It’s so funny that long after I thought the time for developing deep friendships had passed, writer Nan Reinhardt teamed up. We travel together, share writing days together, roll our eyes at our husbands together, and depend on each other for all kinds of brainstorming help. In addition, I’m part of a few writing groups with whom I share much coffee and commiseration.
Nan sounds like a great companion to share the road and writing with. Who or what books or authors are your inspiration?
I wrote because of Louisa May Alcott. Like many before me, I AM Jo March. Kathleen Gilles Seidel’s writing voice has always been a force for me. Not that I sound like her or even want to, but I want to give a reader the kind of feeling I get from reading Ms. Seidel’s stuff.
Do you have any fun or outrageous talent?
Well, I wish… I do make really good chili.
Yum, chili is one of my favorites to cook in a Dutch oven over the fire. I'll have to get your recipe. What is your neighborhood like? Are there any places you frequent? What makes them special?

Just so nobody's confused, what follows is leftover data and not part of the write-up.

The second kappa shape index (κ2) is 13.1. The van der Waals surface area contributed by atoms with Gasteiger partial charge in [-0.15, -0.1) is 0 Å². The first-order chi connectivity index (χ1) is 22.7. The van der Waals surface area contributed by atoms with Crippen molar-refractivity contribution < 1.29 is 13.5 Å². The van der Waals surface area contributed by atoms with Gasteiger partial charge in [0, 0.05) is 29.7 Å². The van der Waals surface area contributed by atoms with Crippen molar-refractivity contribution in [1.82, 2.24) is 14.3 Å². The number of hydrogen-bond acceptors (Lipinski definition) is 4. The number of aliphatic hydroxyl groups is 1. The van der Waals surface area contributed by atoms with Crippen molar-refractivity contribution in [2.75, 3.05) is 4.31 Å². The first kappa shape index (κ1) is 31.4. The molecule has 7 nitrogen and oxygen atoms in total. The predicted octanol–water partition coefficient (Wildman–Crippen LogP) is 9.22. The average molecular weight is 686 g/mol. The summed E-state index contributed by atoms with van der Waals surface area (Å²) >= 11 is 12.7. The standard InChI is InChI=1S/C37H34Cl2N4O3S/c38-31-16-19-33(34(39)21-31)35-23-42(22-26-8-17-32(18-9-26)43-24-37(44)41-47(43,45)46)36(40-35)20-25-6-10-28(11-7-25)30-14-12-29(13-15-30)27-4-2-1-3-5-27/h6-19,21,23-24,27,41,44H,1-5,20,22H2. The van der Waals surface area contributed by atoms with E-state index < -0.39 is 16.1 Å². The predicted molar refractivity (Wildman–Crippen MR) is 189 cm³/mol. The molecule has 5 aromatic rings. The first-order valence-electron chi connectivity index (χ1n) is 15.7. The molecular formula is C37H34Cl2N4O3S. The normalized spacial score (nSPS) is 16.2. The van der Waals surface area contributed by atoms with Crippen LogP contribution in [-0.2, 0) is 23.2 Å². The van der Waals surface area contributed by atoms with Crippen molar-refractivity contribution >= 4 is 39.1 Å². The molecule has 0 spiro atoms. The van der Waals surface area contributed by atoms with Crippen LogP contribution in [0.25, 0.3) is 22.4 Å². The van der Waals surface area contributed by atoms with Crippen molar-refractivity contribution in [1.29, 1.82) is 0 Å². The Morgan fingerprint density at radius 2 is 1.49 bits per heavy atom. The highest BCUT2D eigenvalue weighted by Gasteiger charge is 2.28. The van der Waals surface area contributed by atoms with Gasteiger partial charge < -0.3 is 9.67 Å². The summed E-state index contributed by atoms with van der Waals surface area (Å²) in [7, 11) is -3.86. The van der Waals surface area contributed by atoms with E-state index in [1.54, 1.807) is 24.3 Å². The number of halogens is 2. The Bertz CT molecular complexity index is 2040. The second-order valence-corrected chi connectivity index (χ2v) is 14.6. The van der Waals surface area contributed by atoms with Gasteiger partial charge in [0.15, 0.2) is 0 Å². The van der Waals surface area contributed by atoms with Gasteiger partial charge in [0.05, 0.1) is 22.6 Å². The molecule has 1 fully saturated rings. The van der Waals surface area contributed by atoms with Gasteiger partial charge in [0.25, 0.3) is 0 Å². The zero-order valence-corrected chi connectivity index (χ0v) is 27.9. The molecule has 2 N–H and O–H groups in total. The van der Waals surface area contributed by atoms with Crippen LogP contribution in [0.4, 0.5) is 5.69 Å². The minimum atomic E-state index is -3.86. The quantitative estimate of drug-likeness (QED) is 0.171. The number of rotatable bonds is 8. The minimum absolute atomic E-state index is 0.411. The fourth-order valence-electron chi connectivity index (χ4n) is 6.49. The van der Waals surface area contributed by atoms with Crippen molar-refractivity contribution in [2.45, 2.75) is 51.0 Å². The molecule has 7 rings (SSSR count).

We live in the cornfields. The nearest neighbors are a quarter-mile away, but we’re all friendly when we see each other. My church, however, is right across the road, so if I play hooky, there’s no hiding the fact even if I wanted to!
There is a nearby coffee shop, the Black Dog, that we frequent a lot. My husband is a musician, and they play there, plus Scott Johnson, the owner, and a few of us created a writers’ group that is so much fun! Gallery 15 is another place we go, where Sarah and Ron Luginbill support all the arts. I’ve read aloud an open mic a few times there, something I never even thought of doing but is really kind of fun. I think applause is somewhat addictive, whether you deserve it or not.